Anzac Day is once again upon us and given the heightened tension in Australia’s political climate, I’m sad to say that it will more than likely be the focus of a good deal of anti-Australian smearing from the usual culprits. I know that many Australians hold Anzac Day dear to them and it’s unlikely to be easily shaken from our collective identity, nor will it be surrendered from our grasp as a sacred day of commemoration and celebration. It is important to note however that Australia’s military prowess in the various conflicts that we’ve found ourselves in over the last century, are something to behold and shouldn’t be something confined to the one day. Yet we’ve allowed our national psyche to barely acknowledge Remembrance Day, Long Tan Day, and the anniversary of the Battle of Beersheba among others. It’s also critical to point out that the fact that we’ve allowed the campaign in Malaya and the Korean War to be almost entirely forgotten is a national shame which, more than likely, has a great deal to do with certain academics wishing to divert attention from a successful operation against Communism by Western Forces. The focus of that fight has been squarely laid on our involvement in Vietnam, which was of course more controversial and therefore easier to criticise/demonise.
In short, I do mourn the loss of public acknowledgement of our military prowess which I directly attribute to the general negative sentiments towards Western strength that permeate through our public institutions, and it seems we’re all too busy to care. I can’t easily shrug off my own sense of guilt over this, as I too have been caught up in the hyper pace of contemporary, digital age living in a capital city. Yet recent events and random conversations with strangers have prompted me to give pause and reflect upon my own service in the Australian Regular Army. I have to admit that at least part of why I don’t have a great deal to say about my own service is that I look to those who served in places like The Western Front, Northern Africa, Papua New Guinea, and Vietnam with such adoration that it inevitably tends to dwarf my own experiences.
This is not to say that I’m not immensely proud of my contribution to our national interests, its just that other things tend to occupy my mind more than my army life these days. You’re far more likely to run into me at Stolberg than you are at the local RSL. I’m more likely to be concerned over Melbourne FC’s chances of getting into the finals, or how I’ll get my hands on next week’s episode of ‘Game of Thrones’ than reviewing my possible entitlements from the Department of Veterans’ Affairs. My lifestyle and experiences are not uncommon for the soldiers of generation Y and the more I think about it, the more I see the manner in which our soldiers tend to be a snapshot of our society. Should you ever observe a Vietnam veteran alongside an Iraq veteran it becomes apparent that there are very few things that so poignantly illustrate the changing face of our ‘sons of ANZAC’ and our society as a whole.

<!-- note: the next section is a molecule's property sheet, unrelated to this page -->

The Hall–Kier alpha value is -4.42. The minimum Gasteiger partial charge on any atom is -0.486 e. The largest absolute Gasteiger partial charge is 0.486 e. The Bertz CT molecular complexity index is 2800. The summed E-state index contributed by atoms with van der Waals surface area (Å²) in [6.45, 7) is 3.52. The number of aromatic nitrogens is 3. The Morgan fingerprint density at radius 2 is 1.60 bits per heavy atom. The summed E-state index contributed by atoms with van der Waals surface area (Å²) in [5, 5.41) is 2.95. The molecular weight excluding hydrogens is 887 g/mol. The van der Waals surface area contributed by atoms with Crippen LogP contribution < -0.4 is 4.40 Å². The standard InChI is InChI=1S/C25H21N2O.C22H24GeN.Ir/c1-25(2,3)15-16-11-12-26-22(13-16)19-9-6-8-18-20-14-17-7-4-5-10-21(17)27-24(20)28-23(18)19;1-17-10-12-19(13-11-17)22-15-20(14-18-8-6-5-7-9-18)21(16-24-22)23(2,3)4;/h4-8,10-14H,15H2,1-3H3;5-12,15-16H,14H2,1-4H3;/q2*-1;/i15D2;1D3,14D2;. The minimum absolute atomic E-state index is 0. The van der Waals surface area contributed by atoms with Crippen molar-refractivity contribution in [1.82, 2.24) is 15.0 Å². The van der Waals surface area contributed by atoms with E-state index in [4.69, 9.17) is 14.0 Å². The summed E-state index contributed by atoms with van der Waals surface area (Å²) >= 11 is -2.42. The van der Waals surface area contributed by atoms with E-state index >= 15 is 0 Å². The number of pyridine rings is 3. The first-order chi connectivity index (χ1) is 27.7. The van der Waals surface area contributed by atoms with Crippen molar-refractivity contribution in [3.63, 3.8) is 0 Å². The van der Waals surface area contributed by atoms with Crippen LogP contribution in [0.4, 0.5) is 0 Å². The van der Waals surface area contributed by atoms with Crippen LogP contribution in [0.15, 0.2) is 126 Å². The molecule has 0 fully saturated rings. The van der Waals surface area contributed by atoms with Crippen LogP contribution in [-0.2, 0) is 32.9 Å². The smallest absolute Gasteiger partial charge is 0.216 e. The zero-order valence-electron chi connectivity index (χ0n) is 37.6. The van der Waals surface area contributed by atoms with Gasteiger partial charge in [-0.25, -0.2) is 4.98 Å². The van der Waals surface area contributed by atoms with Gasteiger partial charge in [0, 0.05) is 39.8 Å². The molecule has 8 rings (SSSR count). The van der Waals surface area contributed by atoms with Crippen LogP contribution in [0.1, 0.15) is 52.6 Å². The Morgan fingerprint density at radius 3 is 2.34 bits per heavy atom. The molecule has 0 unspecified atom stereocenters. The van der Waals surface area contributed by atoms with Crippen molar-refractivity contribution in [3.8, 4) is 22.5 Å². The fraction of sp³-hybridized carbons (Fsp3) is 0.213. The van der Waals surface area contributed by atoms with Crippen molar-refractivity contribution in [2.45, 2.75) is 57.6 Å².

My name is Barry and I served as an infantry soldier and French linguist in the Second battalion of the Royal Australian Regiment. I served in East Timor in 2007/08 and again in 2009. I’ve worked with our American partners on exercises along with the Papua New Guinean army and the French army. I’m of migrant background and was raised in the northern suburbs of Melbourne where I did much of my schooling. I never bring up the conversation of military service but such conversations have a tendency of intruding into my social life. I do casual security work when I’m not at University and one of my colleagues is an American veteran who served two tours in Iraq. Recently I found myself without much of a response to his query as to why Australian soldiers aren’t particularly vocal about their experiences and to why the Australian public aren’t more inquisitive or vocally appreciative towards the service of their soldiers. Personally, I find that the majority of Australians are tremendously respectful of their service men and women, and are always very polite and gracious towards those who have served and those who currently serve. In the interests of community engagement and support for my peers, I’ll humbly share a small piece of my experience in the Australian Army.